Tyler Travis, 32, of Baker was found guilty on four separate charges in a jury trial, July 11-13, presided over by the Honorable Nickolas C. Murnion of the Montana Sixteenth Judicial District Court, Fallon County. The defendant was charged with one count of misdemeanor partner or family assault, one count misdemeanor disorderly conduct, one count felony assault with a weapon and one count felony criminal endangerment in January.
The jury comprised of seven men and five women sat late afternoon Tuesday to hear opening statements. Representing the State, Fallon County Attorney Darcy Wassmann stated that on January 15, at approximately 12:30 a.m. Officer Farrell responded to a verbal altercation in progress at 920 South 2nd Street East. The defendant’s wife, Jamie Travis, had called 911 requesting help. When Officer Farrell arrived, Mrs. Travis indicated that her husband had cooled down and went downstairs.
Attorney Wassmann continued that Officer Farrell stated he needed to speak to the defendant. Mrs. Travis told the defendant Officer Farrell needed to speak to him but she quickly ran off saying that the defendant had a gun. The officer gave the defendant multiple commands to show his hands and notified dispatch that the defendant had a gun.
Court documents state that the defendant emerged from the stairwell showing his hands but did not immediately comply when Officer Farrell ordered him to the ground. The defendant finally laid chest down on the ground and was kept in that position until Deputy Wells arrived to provide assistance.
The State provided that the defendant used abusive language towards the officers and other occupants of the house. The defendant continued his threatening behavior towards the officer by attempting to sic his dog on him and saying, “I’ll blow you away when I go downstairs.” Mrs. Travis stated several times that she called police because she was scared because he had a rifle. Officer Farrell spoke with Mrs. Travis regarding the incident and she indicated that the defendant had been drinking earlier in the evening.
Attorney Wassmann stated that evidence collected at the scene included a loaded AK-47 assault rifle and an AK-15 assault rifle. She closed her statement assuring the jury that the State would provide enough evidence to convict the defendant.
Attorney Tim Lohrmann, counsel for the defendant, claimed in his opening statement that the burden of proof for the State was high and could not be met since this case was about over zealous officers that misread a situation. He stated the defendant’s wife had called dispatch only because she was afraid her husband would harm himself, not because she was afraid for her or her children’s safety. After explaining in detail what burden of proof had to be made, Attorney Lohrmann closed his statement with the idea that a crime was not committed because there was no victim. The defendant’s wife was not a victim but instead was living a nightmare that law enforcement had created for her family.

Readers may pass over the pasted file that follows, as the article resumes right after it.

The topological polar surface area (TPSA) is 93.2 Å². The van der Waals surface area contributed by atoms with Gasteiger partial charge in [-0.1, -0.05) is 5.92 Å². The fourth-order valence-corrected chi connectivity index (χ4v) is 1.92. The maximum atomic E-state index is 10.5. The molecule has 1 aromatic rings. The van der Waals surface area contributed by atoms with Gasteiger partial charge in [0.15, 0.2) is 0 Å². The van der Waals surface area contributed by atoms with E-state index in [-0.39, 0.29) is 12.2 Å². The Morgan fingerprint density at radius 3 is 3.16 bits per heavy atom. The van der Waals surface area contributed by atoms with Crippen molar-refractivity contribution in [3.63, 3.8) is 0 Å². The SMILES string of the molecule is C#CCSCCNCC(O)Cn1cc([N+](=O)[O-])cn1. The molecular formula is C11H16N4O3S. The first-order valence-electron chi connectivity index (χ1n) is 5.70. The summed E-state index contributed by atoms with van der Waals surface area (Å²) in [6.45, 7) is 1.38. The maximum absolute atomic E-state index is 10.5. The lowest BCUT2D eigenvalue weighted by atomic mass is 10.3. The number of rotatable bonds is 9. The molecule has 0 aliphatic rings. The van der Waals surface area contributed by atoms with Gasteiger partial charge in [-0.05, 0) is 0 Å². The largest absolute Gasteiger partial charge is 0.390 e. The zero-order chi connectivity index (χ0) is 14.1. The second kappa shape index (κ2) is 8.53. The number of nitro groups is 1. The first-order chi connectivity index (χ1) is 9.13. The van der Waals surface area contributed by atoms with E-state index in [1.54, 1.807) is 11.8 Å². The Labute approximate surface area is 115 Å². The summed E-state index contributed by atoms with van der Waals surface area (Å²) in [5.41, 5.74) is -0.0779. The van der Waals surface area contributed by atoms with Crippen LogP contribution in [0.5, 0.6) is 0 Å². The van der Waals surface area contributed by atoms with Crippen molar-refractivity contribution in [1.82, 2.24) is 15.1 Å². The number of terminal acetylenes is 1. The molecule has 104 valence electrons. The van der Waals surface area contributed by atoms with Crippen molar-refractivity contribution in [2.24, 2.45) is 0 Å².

The State called Mrs. Travis as the first witness. She testified that the officers had taken her words out of context and that she was not afraid for herself but since she had experienced suicide in her family she was worried the defendant would take his life. She also testified that her husband did have a gun. “When I told him the cops were there, why wouldn’t he want to end it all knowing he was going to be in trouble,” said the defendant’s wife.
Testimony began the next morning with defense’s cross of Mrs. Travis. Officer Farrell, Deputy Wells and former Dispatcher Lori Hall were also called to testify. The 911 call was played for the jury. Officer Farrell’s body camera footage was also presented in court. The State rested their case late that afternoon.
The defense rested Thursday morning without calling any witnesses. After only two hours of deliberation, the jury brought back a guilty verdict on four criminal charges.
A sentencing hearing is scheduled for September 5. Travis is currently released on a $10,000 bond. He could be sentenced to the state prison for a term not to exceed 20 years or be fined $50,000, or both for assault with a weapon.
“I’m happy with the outcome of the trial,” said Police Chief Reddick. “It pleases me to see the confidence the community has in the officers based on their ability to handle situations that are volatile and dangerous.”